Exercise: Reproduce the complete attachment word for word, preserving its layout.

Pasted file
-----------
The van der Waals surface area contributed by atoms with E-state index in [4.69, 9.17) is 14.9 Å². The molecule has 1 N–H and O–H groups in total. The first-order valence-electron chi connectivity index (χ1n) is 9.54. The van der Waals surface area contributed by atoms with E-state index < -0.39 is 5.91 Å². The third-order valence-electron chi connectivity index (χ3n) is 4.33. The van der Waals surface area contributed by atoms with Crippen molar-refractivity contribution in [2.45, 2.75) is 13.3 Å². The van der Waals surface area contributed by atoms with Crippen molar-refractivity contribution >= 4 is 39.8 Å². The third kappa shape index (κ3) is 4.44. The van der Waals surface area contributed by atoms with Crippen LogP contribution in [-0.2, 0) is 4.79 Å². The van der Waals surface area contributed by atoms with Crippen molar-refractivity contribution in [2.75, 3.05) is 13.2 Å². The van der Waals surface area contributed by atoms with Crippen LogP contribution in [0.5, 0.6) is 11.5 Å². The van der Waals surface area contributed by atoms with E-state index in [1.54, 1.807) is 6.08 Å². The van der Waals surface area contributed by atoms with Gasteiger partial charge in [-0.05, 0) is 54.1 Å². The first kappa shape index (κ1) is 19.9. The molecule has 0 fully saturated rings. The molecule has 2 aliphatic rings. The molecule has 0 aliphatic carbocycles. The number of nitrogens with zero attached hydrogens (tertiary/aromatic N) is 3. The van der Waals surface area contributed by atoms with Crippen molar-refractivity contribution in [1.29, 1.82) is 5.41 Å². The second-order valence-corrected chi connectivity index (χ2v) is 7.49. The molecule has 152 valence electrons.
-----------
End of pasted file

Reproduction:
The van der Waals surface area contributed by atoms with E-state index in [4.69, 9.17) is 14.9 Å². The molecule has 1 N–H and O–H groups in total. The first-order valence-electron chi connectivity index (χ1n) is 9.54. The van der Waals surface area contributed by atoms with E-state index < -0.39 is 5.91 Å². The third-order valence-electron chi connectivity index (χ3n) is 4.33. The van der Waals surface area contributed by atoms with Crippen molar-refractivity contribution in [2.45, 2.75) is 13.3 Å². The van der Waals surface area contributed by atoms with Crippen molar-refractivity contribution >= 4 is 39.8 Å². The third kappa shape index (κ3) is 4.44. The van der Waals surface area contributed by atoms with Crippen LogP contribution in [-0.2, 0) is 4.79 Å². The van der Waals surface area contributed by atoms with Crippen molar-refractivity contribution in [2.75, 3.05) is 13.2 Å². The van der Waals surface area contributed by atoms with Crippen LogP contribution in [0.5, 0.6) is 11.5 Å². The van der Waals surface area contributed by atoms with E-state index in [1.54, 1.807) is 6.08 Å². The van der Waals surface area contributed by atoms with Gasteiger partial charge in [-0.05, 0) is 54.1 Å². The first kappa shape index (κ1) is 19.9. The molecule has 0 fully saturated rings. The molecule has 2 aliphatic rings. The molecule has 0 aliphatic carbocycles. The number of nitrogens with zero attached hydrogens (tertiary/aromatic N) is 3. The van der Waals surface area contributed by atoms with Crippen molar-refractivity contribution in [1.29, 1.82) is 5.41 Å². The second-order valence-corrected chi connectivity index (χ2v) is 7.49. The molecule has 152 valence electrons.